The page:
On 29 February 2024, the Financial Conduct Authority (FCA) published its final report on the Wholesale Data Market Study (MS23/1.5), which was launched in March 2023 to investigate persistent user concerns about how well wholesale data markets are working.

The FCA highlights in its report the important role that wholesale data plays in wholesale financial markets. As it is used to identify investment opportunities, execute trades of financial assets, make investment decisions, evaluate firms’ financial positions and meet regulatory obligations, the FCA flags that when wholesale data markets work well, data users can make well-informed decisions on where and how to invest.

The Market Study looked at three separate, but inter-linked markets:

  • The provision of benchmarks across several asset classes, including equities, fixed income, commodities, foreign exchange and interest rates.
  • The provision of credit ratings data by credit ratings agencies (CRAs) and their affiliates.
  • The provision of market data vendor (MDV) services – this covered the business activities of MDVs related to the redistribution of wholesale data, including trade data, index data, credit rating data, reference data, pricing and valuation data.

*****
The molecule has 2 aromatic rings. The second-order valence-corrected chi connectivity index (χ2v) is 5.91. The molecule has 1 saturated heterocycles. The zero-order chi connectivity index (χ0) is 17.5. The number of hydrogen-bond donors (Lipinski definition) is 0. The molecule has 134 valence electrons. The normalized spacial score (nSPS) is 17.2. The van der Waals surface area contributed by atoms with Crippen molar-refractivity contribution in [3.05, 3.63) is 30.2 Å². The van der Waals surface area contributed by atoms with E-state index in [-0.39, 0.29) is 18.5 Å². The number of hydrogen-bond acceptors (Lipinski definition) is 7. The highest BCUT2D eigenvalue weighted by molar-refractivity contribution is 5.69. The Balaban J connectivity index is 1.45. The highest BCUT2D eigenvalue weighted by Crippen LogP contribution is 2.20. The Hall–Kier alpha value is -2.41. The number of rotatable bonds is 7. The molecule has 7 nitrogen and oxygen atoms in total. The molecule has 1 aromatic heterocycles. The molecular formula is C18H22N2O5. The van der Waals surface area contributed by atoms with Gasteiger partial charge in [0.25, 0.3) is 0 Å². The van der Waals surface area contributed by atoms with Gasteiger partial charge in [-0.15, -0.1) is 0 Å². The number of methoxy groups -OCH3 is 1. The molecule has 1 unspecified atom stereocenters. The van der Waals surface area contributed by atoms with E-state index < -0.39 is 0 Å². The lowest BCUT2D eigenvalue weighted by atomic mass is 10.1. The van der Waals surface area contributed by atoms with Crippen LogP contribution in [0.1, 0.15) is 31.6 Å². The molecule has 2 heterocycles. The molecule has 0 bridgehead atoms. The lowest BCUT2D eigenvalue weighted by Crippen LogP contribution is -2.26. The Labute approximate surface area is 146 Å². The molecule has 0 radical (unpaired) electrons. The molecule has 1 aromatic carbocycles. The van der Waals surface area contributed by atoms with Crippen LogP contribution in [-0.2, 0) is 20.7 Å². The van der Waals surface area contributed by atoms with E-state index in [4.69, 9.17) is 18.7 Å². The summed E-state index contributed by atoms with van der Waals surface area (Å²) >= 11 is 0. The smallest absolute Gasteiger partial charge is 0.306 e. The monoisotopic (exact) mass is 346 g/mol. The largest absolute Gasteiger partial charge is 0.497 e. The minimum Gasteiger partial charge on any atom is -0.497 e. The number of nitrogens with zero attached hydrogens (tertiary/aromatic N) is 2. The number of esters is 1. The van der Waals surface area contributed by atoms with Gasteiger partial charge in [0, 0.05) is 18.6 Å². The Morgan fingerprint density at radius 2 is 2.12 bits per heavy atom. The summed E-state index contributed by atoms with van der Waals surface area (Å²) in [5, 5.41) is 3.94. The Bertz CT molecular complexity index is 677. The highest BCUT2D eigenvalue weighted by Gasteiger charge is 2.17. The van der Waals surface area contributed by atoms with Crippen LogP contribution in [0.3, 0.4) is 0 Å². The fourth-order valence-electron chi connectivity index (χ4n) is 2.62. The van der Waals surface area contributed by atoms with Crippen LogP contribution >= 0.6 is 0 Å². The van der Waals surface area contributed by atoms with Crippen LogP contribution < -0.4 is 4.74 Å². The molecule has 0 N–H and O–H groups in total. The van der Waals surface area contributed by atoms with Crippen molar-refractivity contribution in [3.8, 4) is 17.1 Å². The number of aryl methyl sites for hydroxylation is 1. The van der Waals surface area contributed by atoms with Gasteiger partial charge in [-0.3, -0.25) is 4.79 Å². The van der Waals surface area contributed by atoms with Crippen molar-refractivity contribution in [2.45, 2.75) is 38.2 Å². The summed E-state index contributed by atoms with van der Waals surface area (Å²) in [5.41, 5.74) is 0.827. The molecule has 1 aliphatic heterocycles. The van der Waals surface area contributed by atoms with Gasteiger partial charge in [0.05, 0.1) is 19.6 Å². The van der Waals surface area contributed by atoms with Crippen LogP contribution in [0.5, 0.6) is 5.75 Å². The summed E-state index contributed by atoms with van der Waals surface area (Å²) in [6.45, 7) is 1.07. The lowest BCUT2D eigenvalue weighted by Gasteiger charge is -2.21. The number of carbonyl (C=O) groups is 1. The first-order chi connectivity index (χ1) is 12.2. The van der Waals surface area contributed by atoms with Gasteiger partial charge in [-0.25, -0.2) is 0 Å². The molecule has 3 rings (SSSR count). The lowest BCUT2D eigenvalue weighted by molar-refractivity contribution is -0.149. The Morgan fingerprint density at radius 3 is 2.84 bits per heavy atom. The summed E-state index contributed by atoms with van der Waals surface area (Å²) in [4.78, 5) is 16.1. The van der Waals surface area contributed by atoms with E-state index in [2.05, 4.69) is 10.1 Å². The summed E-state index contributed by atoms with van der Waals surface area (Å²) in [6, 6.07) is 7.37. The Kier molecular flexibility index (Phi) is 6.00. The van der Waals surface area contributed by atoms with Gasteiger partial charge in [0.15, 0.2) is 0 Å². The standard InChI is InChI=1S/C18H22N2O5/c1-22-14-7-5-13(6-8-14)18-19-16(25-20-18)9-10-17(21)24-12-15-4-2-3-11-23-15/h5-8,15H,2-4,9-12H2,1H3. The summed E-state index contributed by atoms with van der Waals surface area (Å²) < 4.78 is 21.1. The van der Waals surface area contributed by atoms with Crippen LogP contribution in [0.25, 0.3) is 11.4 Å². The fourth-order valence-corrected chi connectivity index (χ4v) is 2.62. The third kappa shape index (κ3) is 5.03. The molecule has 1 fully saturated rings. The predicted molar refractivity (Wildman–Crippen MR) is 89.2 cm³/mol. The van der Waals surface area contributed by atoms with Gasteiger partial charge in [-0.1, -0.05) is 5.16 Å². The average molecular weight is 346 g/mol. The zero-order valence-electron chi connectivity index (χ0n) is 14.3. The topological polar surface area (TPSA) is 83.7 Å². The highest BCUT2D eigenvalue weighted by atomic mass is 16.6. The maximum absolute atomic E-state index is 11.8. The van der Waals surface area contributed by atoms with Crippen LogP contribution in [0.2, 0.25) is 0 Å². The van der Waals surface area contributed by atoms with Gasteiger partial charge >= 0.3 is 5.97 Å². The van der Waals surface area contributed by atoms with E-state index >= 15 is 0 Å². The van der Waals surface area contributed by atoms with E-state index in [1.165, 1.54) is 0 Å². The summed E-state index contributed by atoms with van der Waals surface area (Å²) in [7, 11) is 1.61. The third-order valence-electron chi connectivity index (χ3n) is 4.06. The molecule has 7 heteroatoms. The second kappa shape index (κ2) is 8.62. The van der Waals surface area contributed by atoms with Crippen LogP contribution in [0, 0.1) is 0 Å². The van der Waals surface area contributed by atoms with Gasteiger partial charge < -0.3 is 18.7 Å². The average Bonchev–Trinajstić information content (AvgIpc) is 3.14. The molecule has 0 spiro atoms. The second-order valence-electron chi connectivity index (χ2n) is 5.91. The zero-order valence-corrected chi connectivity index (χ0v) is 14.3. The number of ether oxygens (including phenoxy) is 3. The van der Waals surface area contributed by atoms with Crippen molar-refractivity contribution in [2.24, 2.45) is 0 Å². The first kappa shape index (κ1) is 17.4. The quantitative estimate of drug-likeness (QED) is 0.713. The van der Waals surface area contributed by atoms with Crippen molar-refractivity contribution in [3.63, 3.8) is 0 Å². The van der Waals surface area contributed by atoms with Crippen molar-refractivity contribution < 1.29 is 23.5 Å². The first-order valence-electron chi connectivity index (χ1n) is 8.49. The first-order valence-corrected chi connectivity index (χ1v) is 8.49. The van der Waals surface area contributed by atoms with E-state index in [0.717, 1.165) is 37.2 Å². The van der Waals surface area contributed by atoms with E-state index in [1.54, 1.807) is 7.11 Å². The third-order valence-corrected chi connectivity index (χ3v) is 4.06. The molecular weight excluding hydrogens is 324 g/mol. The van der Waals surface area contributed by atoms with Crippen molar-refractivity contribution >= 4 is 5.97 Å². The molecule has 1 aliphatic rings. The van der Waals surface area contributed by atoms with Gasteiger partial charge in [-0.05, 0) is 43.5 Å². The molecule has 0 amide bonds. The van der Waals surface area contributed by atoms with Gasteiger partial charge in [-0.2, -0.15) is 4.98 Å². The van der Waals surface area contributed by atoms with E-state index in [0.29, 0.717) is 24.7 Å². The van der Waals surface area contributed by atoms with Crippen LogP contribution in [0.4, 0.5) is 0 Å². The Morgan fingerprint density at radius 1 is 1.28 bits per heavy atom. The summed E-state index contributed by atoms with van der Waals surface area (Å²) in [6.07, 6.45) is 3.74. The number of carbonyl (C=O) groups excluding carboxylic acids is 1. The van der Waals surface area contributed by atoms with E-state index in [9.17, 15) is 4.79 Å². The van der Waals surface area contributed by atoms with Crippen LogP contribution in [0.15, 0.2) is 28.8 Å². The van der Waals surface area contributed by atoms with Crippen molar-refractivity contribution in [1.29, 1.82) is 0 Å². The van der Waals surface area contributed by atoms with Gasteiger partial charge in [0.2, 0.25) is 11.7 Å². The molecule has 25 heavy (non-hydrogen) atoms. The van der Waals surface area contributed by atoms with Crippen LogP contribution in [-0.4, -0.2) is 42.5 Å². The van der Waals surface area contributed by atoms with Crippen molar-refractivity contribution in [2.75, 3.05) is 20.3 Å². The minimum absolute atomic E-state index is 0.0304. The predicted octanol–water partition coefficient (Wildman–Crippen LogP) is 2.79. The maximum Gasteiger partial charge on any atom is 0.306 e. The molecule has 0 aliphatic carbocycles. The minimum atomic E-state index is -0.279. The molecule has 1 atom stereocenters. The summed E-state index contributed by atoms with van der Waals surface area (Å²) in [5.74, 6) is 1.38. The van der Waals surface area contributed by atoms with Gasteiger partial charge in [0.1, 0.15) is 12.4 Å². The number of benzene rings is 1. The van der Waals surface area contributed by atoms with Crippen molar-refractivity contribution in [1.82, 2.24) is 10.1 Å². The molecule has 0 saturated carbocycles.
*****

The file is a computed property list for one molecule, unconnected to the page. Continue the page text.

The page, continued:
Findings

Overall, the FCA did not find evidence that firms cannot access the wholesale data they need. However, across all 3 markets in scope of the study, it identified evidence of, and drivers for, market power, which mean that users may be paying higher prices for the data they buy than if competition was working more effectively. In particular, the FCA found that:

  • These markets are concentrated, withusually no more than 3 key providers in each market, most of whom have maintained a significant market share.
  • Most key providers are highly profitable, and have maintained high profitability (with operating profit margins of at least 30% and, in some cases, more than 60% in the period 2017-2022).
  • Data from key providers is essential. Users regard sources of data from most key providers as essential as there are limited or no effective alternatives. In some cases, providers have exclusivity over data, for example the unique data held by CRAs, and if users need this exclusive data they can only get it from those providers.
  • Key providers face limited competition from challenger firms. There are barriers to challenger firms entering or expanding in these markets, with challenger firms struggling to overcome network effects, compete with well-established brands and access input data needed for creating wholesale data products.

Next steps

As the FCA has highlighted several areas where more effective competition could be encouraged in wholesale data markets to improve outcomes, it plans to focus its next steps on two broad areas:  examining where the issues identified could be addressed through the Smarter Regulatory Framework, and working to tackle firm specific issues using other tools such as its power under the Competition Act 1998.